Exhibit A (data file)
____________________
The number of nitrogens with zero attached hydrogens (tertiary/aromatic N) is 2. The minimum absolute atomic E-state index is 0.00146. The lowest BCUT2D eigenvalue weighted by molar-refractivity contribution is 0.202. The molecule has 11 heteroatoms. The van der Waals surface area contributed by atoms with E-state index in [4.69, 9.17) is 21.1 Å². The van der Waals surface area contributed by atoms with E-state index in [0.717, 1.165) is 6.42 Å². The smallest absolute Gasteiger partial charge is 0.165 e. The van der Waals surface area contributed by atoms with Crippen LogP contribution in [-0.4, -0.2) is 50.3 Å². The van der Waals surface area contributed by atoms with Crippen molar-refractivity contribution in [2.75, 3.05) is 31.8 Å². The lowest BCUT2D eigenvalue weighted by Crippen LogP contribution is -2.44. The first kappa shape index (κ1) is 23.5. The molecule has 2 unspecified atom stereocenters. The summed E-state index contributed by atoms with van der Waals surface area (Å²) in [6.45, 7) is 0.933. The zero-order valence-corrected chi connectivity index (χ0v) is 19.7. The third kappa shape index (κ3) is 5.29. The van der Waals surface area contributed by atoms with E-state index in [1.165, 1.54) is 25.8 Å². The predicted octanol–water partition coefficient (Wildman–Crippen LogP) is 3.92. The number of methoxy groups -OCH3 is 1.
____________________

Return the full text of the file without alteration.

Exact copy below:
The number of nitrogens with zero attached hydrogens (tertiary/aromatic N) is 2. The minimum absolute atomic E-state index is 0.00146. The lowest BCUT2D eigenvalue weighted by molar-refractivity contribution is 0.202. The molecule has 11 heteroatoms. The van der Waals surface area contributed by atoms with E-state index in [4.69, 9.17) is 21.1 Å². The van der Waals surface area contributed by atoms with E-state index in [0.717, 1.165) is 6.42 Å². The smallest absolute Gasteiger partial charge is 0.165 e. The van der Waals surface area contributed by atoms with Crippen LogP contribution in [-0.4, -0.2) is 50.3 Å². The van der Waals surface area contributed by atoms with Crippen molar-refractivity contribution in [2.75, 3.05) is 31.8 Å². The lowest BCUT2D eigenvalue weighted by Crippen LogP contribution is -2.44. The first kappa shape index (κ1) is 23.5. The molecule has 2 unspecified atom stereocenters. The summed E-state index contributed by atoms with van der Waals surface area (Å²) in [6.45, 7) is 0.933. The zero-order valence-corrected chi connectivity index (χ0v) is 19.7. The third kappa shape index (κ3) is 5.29. The van der Waals surface area contributed by atoms with E-state index in [1.165, 1.54) is 25.8 Å². The predicted octanol–water partition coefficient (Wildman–Crippen LogP) is 3.92. The number of methoxy groups -OCH3 is 1.